Viguerie: GOP Field Leaves Conservatives Disappointed

Tuesday, 17 May 2011 03:15 PM

By David A. Patten

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Richard Viguerie, the stalwart tea party supporter and chairman of ConservativeHQ.com, says conservatives are markedly unenthusiastic about the GOP’s field for 2012 and are “sitting on the sidelines.”

Richard Viguerie, conservative, GOP
Richard Viguerie
Conservatives have been increasingly restless about their options, following decisions by former Arkansas Gov. Mike Huckabee, Mississippi Gov. Haley Barbour, and business mogul Donald Trump not to challenge President Barack Obama in 2012.

“As of today, because no top-tier, principled, small-government conservative is in the race or about to get in it, most conservatives are disappointed and sitting on the sidelines,” Viguerie tells Newsmax.

Nor does Viguerie think former Massachusetts Gov. Mitt Romney’s ability to raise gobs of cash — the former Wall Street executive raked in $10 million in a single fund-raiser Monday — will give him much cachet with grass-roots conservatives.

“Romney’s deep pockets have nothing to do with his ability to get conservative support,” Viguerie says. “Conservatives don’t make their decision for president based on someone’s ability to put a few million dollars into a billion dollar campaign.”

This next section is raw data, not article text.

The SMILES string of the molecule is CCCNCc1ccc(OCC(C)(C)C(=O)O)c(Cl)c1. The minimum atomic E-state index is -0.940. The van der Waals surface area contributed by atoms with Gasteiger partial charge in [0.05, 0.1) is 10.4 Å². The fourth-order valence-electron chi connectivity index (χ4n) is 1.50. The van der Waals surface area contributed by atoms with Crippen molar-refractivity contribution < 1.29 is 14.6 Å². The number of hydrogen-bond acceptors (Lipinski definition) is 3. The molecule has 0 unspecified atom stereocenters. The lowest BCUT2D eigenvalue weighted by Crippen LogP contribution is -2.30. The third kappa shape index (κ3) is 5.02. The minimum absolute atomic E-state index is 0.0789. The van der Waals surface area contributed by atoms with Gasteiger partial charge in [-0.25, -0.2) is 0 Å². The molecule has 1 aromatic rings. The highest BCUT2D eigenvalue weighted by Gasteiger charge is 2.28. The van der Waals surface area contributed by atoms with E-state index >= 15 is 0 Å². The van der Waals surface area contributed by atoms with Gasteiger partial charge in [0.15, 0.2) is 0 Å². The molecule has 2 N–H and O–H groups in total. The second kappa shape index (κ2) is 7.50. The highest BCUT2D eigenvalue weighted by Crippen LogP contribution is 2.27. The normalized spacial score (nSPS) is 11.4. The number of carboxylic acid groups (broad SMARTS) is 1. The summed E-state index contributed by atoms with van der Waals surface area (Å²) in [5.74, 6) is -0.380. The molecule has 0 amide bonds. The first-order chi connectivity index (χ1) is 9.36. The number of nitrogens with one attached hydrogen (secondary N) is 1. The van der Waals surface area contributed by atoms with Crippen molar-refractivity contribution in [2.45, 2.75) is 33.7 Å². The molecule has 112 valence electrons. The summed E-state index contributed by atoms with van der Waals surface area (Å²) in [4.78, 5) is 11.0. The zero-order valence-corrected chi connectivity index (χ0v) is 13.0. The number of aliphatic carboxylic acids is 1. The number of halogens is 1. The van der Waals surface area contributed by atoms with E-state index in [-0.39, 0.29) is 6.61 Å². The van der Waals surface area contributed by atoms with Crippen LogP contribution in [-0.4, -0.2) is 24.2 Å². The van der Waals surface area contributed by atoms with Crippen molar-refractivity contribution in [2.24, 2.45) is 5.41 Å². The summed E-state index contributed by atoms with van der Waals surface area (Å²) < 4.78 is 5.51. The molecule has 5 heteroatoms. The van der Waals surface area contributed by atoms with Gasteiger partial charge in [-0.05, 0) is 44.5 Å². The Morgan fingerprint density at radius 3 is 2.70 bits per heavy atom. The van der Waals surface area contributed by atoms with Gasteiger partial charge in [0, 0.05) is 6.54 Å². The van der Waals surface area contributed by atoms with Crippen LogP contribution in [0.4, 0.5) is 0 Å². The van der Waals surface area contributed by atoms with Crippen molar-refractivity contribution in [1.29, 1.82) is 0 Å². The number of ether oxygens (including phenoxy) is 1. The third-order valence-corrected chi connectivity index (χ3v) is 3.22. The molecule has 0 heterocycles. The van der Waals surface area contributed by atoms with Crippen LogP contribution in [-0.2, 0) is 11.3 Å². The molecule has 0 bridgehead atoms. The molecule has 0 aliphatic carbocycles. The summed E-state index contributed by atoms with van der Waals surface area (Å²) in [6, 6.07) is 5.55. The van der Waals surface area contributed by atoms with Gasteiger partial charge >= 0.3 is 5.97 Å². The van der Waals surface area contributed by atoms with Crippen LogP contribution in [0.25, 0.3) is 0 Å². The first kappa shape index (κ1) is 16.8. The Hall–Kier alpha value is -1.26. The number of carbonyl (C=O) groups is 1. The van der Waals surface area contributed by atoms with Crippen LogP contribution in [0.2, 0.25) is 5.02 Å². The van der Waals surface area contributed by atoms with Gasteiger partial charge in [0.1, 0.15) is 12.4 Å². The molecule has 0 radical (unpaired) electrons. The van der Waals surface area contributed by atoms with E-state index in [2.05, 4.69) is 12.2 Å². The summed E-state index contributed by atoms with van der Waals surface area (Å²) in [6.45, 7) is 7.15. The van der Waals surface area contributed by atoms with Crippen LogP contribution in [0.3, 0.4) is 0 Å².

Viguerie’s direct-marketing techniques, including his pioneering use of direct mail for political fundraising, are often credited with helping to revitalize the conservative movement in the 1970s and ’80s.
He recently told CNN that the “dream candidate” for conservatives is GOP Sen. Jim DeMint of South Carolina. Viguerie says he expects to see a “draft DeMint” campaign begin soon.

If Romney did win the GOP nomination, “he would have a steep hill to climb to get the base of the GOP on board and an acceptable conservative vice president along with him,” Viguerie says.

Even if Romney recruits a conservative running mate to rouse the base, as Arizona Sen. John McCain did in 2008 with his choice then-Alaska Gov. Sarah Palin, Viguerie says he would have a lot more work to do to win the support of the party’s movement conservatives.

“He would have to satisfy conservatives in a number of areas, primarily that he would govern as a conservative if elected, that he would select mostly conservatives to run the government, and that he would only appoint conservative judges,” Viguerie says.

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